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Lifestyle in Pregnancy and Offspring - Comparison Between Children Born to Obese Women and Children Born to Normal Weight Women (LiPO)

The safety and scientific validity of this study is the responsibility of the study sponsor and investigators. Listing a study does not mean it has been evaluated by the U.S. Federal Government. Read our disclaimer for details. Identifier: NCT01918423
Recruitment Status : Completed
First Posted : August 7, 2013
Last Update Posted : August 7, 2013
Information provided by (Responsible Party):
Mette Tanvig, Odense University Hospital

Brief Summary:
Children born to obese women are at risk of increased adiposity and later adverse metabolic outcomes. We have conducted a follow-up study on an existing clinical trial, called the LiP study (Lifestyle in Pregnancy), registration number NCT00530439,in which 360 obese pregnant women were randomized to either lifestyle intervention or routine obstetric care. This present study follows the children until 3 years of age. We have the hypothesis, that the intervention during pregnancy results in a lower degree of adiposity and metabolic risk factors in the offspring. Clinical examination is taking place at age 2.5-3 years including anthropometric measurements, Dual energy x-ray (DXA) scans and blood samples measuring metabolic markers.In addition, we have included an extra control group of children born to normal weight women, who were not part of a lifestyle intervention program during pregnancy. We have the hypothesis that the children of the normal weight women have a better metabolic profile than the children born to the obese women.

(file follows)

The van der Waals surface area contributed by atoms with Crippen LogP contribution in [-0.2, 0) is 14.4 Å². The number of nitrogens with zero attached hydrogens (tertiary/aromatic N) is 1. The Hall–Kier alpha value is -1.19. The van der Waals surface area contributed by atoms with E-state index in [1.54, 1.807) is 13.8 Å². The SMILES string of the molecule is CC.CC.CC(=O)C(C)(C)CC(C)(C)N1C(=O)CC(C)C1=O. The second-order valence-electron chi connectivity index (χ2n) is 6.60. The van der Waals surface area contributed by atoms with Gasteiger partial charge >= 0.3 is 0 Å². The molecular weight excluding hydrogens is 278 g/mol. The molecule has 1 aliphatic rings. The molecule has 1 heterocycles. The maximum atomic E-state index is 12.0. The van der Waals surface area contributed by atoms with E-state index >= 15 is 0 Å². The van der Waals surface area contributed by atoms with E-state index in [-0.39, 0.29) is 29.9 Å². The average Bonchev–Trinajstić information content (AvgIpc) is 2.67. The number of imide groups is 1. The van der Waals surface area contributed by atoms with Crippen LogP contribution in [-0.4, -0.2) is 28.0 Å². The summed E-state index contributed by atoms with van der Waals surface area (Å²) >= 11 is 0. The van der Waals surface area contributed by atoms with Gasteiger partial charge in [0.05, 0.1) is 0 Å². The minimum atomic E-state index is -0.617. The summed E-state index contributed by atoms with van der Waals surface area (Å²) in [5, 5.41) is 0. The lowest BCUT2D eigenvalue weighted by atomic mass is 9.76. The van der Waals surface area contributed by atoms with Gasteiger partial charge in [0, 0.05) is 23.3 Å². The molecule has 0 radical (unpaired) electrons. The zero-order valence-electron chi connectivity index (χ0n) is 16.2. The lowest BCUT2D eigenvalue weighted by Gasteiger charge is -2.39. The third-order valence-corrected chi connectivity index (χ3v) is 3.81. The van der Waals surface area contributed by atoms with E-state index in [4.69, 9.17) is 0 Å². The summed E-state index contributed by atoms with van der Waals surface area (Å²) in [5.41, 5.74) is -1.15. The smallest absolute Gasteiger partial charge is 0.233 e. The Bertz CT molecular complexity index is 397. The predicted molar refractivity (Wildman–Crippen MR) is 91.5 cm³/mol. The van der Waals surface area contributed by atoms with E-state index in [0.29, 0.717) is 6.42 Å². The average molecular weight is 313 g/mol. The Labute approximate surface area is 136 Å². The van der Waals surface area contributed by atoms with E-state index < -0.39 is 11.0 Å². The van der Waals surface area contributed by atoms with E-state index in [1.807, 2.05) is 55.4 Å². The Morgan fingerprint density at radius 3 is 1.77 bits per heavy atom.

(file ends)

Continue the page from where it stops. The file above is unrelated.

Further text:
Condition or disease Intervention/treatment
Childhood Obesity Behavioral: Lifestyle intervention during pregnancy

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Study Type : Observational
Actual Enrollment : 258 participants
Observational Model: Cohort
Time Perspective: Prospective
Official Title: The Effects of Lifestyle Intervention During Pregnancy in Obese Women on Offspring Adiposity and Metabolic Risk Factors- Comparison With Offspring of Normal Weight Women Not Participating in a Lifestyle Intervention Programme.
Study Start Date : February 2011
Actual Primary Completion Date : November 2012
Actual Study Completion Date : November 2012

Resource links provided by the National Library of Medicine

MedlinePlus related topics: Body Weight

Group/Cohort Intervention/treatment
Children of obese women from a RCT
Children born to obese women who were in the active intervention arm of the randomized controlled trial LiP. The lifestyle intervention during pregnancy consisted of two major components: dietary counseling and physical activity. Dietary counseling was performed by trained dieticians on four separate occasions at 15, 20, 28 and 35 weeks gestation.
Behavioral: Lifestyle intervention during pregnancy
Energy requirements for each participants´ mother were individually estimated according to weight and level of activity during pregnancy. Women in the active intervention group were encouraged to be moderately physically active 30-60 minutes a day.Women in this group also had free full time membership in a fitness center for six months. In the fitness centers they had closed training classes with trained physiotherapists for one hour each week.